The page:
No multitasking. I know this was done intentionally to keep things simple, but I think we're ready to listen to Pandora while we browse the internet. Our heads won't explode, Steve. We've been multitasking since Windows 3.1, so this refusal is starting to wear thin. I suspect we'll have to wait two more iPad revisions before they provide the software to add this functionality, and it almost certainly will not work on previously released hardware.

The keyboard is debatably bad, but I've heard reports of people with enough practice using it easily. It's too easy to drop the blade of your hand or an errant finger onto the keyboard, and inadvertently add a few letters to your word. So try it out for yourself to see if you can work with it. But the fact that the F and J keys are rendered with the touch tab on them should tell you everything you need to know :]

File transferring is cumbersome without using iTunes (tough if you run linux). Fortunately DropBox is free and effective at getting files from your computer to your iPad, but that doesn't change the fact that Apple wants you to use iTunes instead of your tool of choice to transfer files... Or maybe they just want to be able to add the card reader in the next version. Either way, it's a dick move.

So it's too physically heavy, too software complicated, and too expensive to be a good e-reader; and it's too software incompatible, too unfamiliar in form, and too simple to be a netbook laptop. But I guess that's what Apple was going for. It's not either of those things, it's just an iPad. Nothing more or less. But the question is, was there a market for an in-between device? Apple has created new markets before, but fucking over loyal early adopters can overshadow popularity and cult following.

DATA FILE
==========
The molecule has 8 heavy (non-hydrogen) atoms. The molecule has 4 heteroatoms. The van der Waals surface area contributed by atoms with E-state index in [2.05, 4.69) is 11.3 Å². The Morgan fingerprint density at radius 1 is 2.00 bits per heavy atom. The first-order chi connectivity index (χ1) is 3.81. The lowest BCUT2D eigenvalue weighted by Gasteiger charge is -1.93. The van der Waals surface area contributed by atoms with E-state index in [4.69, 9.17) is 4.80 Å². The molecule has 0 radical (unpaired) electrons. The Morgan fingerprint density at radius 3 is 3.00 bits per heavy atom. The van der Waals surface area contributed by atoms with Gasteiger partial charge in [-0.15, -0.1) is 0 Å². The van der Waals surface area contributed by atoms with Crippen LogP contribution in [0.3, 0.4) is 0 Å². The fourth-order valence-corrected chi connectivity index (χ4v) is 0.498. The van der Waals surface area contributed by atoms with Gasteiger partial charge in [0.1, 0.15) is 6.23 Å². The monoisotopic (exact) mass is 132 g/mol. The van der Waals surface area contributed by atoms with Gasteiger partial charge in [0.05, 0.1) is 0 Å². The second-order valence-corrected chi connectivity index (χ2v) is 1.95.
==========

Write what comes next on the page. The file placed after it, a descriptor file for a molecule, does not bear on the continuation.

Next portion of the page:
I don't think I'd buy one with my own money. I might wait for the inevitable 3rd or 4th generation, when it has more of the features we would expect to get standard from any other company, and is at a price we would merely scoff at from any other company.

All that said, good on Apple for recognizing how to squeeze money out of its followers, and exploiting it for the largest profits it can get from the market. Also, Apple's management of their market demand is nothing short of brilliant. From a technical standpoint, I think their offerings are sub-par, but from a business standpoint? Their ability to create markets where there were none, and drain every available cent out of them is stupefying.

So far, I've been enjoying Dominion in the time my wife isn't glued to the awesome that is Words With Friends. Dropbox is an easy way to do file transferring, and is free. Private Media Folders is also free $3.99 and worth it, and provides a password protected area in which to store your files.